Preparing EAD files for indexing

This posting outlines how I plan to prepare EAD files for indexing with Solr, the underlying indexing technology of VUFind.

The problem

I am aggregating sets of EAD files from Catholic Research Resource Alliance members. I am expected to index these files at the most granular level possible — meaning at the did level. In order to satisfy both human and computer requirements, each indexed record needs at least a unique identifier, a human-readable descriptor, and a location code. The unique identifier can be gotten from the unitid element. The human-readable descriptor can come from the unittitle. The location code can be inferred from the url attribute of the eadid element.

Unfortunately, not all of the aggregated EAD files include a unitid, and when they do, they are not always unique. Additionally, the hierarchal nature of EAD files make the values extracted from unittitle elements almost meaningless unless they are placed within the context of their parent unittitle values. In short, indexing EAD files without some preprocessing makes the indexing process all but useless. What to do?

The solution

The solution includes: 1) adding and/or normalizing the unitid values, 2) constructing a more complete “title” based on previously enumerated unittitle values, 3) and outputting the whole thing to an XML stream easily indexable by Solr.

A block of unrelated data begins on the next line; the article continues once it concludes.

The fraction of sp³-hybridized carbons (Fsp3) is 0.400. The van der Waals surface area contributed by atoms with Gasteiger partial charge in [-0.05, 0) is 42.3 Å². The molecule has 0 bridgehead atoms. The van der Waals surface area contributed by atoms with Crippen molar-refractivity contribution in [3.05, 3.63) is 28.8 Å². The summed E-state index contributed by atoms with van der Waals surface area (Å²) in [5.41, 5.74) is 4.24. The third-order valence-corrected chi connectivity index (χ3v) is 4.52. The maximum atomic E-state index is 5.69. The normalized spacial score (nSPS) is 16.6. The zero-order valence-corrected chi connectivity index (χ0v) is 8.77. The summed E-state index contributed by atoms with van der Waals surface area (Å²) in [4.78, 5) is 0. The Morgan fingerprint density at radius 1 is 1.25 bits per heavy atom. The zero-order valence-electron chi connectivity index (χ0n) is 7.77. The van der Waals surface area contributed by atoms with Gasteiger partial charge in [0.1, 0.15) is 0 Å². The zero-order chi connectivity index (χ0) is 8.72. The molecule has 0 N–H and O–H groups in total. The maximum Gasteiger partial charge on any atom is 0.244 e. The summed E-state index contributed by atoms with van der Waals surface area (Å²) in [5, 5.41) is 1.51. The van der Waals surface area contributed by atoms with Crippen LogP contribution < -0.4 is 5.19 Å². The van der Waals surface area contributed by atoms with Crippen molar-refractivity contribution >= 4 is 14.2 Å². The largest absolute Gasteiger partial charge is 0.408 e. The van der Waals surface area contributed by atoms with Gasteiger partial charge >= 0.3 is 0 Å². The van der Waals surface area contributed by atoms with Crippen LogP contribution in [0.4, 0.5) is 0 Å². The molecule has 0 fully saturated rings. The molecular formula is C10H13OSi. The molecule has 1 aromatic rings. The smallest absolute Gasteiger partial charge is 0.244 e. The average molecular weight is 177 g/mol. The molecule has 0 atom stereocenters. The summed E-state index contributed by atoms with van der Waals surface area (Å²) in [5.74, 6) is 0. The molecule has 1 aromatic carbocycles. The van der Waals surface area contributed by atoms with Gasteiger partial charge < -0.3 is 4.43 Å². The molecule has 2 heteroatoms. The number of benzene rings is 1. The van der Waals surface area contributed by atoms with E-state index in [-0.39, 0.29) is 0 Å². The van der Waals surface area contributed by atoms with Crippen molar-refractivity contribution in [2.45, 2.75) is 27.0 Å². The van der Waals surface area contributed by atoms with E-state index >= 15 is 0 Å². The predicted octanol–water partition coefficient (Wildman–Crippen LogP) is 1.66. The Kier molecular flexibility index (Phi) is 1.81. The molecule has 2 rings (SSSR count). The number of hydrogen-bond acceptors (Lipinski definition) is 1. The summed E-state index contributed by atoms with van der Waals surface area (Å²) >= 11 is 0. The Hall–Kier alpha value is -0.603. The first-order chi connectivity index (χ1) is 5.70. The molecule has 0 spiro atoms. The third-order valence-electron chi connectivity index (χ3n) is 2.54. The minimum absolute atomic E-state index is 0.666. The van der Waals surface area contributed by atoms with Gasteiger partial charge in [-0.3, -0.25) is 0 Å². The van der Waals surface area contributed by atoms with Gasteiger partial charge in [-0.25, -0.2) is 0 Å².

Adding and/or normalizing the unitid values (Step #1) can be accomplished with a stylesheet called addunitid.xsl. Essentially an identity transformation, the stylesheet loops through an EAD file using the generate-id() function to create or replace unitid values. The result is an enhanced EAD file.

Constructing more complete “titles” and outputting XML streams (Steps #2 and #3) is done by looping through the each did element, extracting the necessary metadata, creating a record describing each did-level element, and sending to STDOUT a rudimentary XML stream of my own design. The heart of this second stylesheet (ead2solr.xsl) is the ancestor::*/did/unittitle selector used to find all the parent unittitle values of a given did.

Finally, a simple shell script was written ( making it easy to do the above transformations from the command line.

(I would not have been able to do this work if it weren’t for the XML4Lib mailing list and a few fine repondants to my pleas for help. Thanks go to MJ Suhonos, Tod Olson, Stefan Krause, and Alexander Johannesen. “Thank you!”)

Next steps

Software is never done. If it were, then it would be called hardware. Therefore next steps include:

  • automatically adding the modified EAD files (the output of the first stylesheet) to Archon
  • enhancing the output of the second stylesheet with scope notes, abstracts, etc.
  • indexing the output of the second stylesheet

Fun with XSLT?

Author: Eric Lease Morgan

I am a librarian first and a computer user second. My professional goal is to discover new ways to use computers to provide better library services. I use much of my time here at the University of Notre Dame developing and providing technical support for the Catholic Research Resources Alliance -- the "Catholic Portal".